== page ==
Fighting cancer with physics - a journey through the field of particle therapy
The management of cancer diseases is nowadays built on three major pillars- surgery, chemotherapy, and radiotherapy. The idea of using external photon beams to kill tumor cells and cure patients has emerged shortly after the discovery of the Röntgen radiation. A remarkable technical development over the last decades has led to today's modern radiotherapy techniques that offer a highly efficient treatment for a variety of cancer diseases. This standard treatment is complemented by a comparably new modality, the irradiation with charged particle beams. A rapidly growing number of facilities all over the world offers particle therapy, mainly using proton beams. The Heidelberg Ion-beam Therapy center (HIT), which started clinical operation in 2009, has treated more than 6000 patients to date. It is a unique research facility providing proton beams as well as carbon-, oxygen- and helium-ion beams.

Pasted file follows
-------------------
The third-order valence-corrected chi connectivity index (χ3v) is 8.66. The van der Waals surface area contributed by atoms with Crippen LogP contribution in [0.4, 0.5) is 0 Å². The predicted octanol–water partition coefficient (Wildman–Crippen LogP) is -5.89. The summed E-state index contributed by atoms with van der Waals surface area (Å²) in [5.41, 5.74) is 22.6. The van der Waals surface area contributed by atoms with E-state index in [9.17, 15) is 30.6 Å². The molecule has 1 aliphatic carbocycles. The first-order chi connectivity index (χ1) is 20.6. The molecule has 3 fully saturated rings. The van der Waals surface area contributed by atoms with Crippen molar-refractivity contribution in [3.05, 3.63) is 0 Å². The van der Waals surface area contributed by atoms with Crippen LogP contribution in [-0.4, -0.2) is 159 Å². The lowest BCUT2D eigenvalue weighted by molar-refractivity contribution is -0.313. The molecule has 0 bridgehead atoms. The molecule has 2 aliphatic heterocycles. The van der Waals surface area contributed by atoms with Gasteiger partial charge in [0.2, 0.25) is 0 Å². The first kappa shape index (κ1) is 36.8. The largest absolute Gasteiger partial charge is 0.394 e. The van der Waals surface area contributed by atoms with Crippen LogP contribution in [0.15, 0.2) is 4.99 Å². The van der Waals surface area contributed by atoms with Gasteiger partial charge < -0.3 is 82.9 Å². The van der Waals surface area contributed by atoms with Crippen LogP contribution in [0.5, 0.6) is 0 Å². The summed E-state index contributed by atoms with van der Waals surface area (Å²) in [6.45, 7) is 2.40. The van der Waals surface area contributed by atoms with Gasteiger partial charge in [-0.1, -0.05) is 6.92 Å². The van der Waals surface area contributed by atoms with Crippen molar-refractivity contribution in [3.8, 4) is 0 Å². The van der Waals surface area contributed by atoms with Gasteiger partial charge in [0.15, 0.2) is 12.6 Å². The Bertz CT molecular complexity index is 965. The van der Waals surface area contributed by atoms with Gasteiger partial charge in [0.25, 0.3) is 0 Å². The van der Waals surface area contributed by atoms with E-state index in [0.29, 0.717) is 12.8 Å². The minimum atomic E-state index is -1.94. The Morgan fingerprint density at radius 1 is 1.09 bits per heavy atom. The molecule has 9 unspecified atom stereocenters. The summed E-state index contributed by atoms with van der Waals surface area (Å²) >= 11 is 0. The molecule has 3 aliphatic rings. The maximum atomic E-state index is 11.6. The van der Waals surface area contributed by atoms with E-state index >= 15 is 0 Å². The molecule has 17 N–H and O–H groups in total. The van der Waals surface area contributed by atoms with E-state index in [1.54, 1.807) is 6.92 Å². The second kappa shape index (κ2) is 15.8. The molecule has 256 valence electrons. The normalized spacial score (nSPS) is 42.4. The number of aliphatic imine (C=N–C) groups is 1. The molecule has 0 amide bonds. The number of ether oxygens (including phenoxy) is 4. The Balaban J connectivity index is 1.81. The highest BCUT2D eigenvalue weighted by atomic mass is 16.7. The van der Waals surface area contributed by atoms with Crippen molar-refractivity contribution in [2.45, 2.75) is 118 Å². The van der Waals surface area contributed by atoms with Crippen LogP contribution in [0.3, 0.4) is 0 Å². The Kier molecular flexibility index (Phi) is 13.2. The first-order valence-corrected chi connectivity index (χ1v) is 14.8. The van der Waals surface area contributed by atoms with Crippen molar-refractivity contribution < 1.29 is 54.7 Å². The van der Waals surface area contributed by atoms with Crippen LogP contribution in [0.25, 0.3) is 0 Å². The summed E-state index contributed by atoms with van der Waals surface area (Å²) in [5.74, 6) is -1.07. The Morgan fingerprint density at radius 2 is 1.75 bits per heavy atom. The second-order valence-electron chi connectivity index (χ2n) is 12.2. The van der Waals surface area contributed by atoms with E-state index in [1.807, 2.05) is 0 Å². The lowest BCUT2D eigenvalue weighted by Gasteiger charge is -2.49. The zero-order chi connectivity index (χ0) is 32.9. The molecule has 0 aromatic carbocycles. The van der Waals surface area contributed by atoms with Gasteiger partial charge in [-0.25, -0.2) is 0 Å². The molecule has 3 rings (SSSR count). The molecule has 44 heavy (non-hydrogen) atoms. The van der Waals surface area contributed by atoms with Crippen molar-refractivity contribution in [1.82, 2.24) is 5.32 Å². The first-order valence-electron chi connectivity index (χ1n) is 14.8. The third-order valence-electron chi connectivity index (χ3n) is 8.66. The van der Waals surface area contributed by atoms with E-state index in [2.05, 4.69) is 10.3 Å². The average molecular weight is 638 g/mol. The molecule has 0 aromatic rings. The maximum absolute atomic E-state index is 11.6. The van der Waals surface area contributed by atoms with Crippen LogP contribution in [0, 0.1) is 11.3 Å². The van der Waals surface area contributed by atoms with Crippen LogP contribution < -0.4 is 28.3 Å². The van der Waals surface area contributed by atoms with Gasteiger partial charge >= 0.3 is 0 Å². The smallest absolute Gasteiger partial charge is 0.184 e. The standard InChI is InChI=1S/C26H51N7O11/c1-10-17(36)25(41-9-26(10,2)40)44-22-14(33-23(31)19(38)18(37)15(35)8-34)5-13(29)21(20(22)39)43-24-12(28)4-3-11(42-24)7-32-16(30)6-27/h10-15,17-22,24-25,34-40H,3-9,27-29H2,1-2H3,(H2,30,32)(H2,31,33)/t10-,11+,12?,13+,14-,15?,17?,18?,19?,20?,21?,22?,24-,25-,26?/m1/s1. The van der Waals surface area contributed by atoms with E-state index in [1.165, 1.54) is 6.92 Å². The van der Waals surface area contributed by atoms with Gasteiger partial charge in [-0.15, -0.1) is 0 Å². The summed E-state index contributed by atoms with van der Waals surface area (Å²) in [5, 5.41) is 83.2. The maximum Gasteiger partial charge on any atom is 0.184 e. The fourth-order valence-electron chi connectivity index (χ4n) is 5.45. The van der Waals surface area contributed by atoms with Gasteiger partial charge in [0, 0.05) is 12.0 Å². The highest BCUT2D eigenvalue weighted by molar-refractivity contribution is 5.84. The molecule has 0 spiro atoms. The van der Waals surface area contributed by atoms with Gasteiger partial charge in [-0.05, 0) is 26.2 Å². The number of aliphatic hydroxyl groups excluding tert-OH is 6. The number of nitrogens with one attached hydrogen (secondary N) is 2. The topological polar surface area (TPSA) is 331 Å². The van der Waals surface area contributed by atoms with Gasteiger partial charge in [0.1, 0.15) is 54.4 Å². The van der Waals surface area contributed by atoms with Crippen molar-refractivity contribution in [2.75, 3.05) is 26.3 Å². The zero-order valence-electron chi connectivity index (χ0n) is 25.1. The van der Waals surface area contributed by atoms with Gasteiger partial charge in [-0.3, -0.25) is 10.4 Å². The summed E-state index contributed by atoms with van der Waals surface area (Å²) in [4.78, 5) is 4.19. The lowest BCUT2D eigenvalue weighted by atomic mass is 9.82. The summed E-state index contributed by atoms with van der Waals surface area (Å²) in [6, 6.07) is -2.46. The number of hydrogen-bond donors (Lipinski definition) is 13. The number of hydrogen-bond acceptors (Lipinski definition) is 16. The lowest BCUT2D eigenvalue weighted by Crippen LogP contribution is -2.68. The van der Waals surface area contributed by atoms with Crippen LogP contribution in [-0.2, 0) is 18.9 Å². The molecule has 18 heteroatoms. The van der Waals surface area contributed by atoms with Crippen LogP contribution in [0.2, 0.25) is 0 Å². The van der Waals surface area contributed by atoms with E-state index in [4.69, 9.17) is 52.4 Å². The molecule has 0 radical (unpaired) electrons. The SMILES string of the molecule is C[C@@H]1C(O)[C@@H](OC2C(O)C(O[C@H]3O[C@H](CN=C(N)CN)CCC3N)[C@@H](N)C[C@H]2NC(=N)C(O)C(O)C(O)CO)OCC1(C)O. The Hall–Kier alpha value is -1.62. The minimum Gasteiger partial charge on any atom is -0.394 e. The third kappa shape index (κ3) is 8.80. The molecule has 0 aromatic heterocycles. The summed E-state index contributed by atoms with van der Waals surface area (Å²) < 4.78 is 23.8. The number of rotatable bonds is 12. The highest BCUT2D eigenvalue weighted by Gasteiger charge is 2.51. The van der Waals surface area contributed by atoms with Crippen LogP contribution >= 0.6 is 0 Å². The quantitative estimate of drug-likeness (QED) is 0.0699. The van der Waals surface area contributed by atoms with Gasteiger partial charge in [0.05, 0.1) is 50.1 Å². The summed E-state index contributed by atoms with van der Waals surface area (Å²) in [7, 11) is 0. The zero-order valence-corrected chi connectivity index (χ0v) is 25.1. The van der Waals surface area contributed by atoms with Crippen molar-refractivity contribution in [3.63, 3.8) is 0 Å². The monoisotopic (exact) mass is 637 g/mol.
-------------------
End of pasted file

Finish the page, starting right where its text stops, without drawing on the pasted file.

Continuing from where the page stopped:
We start our journey with an introduction of the basic physical principles and rationales for particle therapy. We discuss a variety of technical, biological and clinical aspects that are involved in today's standard patient care and I show you the potential and limitations of current treatment facilities. Our journey takes us from routine operation at HIT to particle therapy related research with an overview on hot research topics that are currently addressed by physicists working in the field of particle therapy in Heidelberg.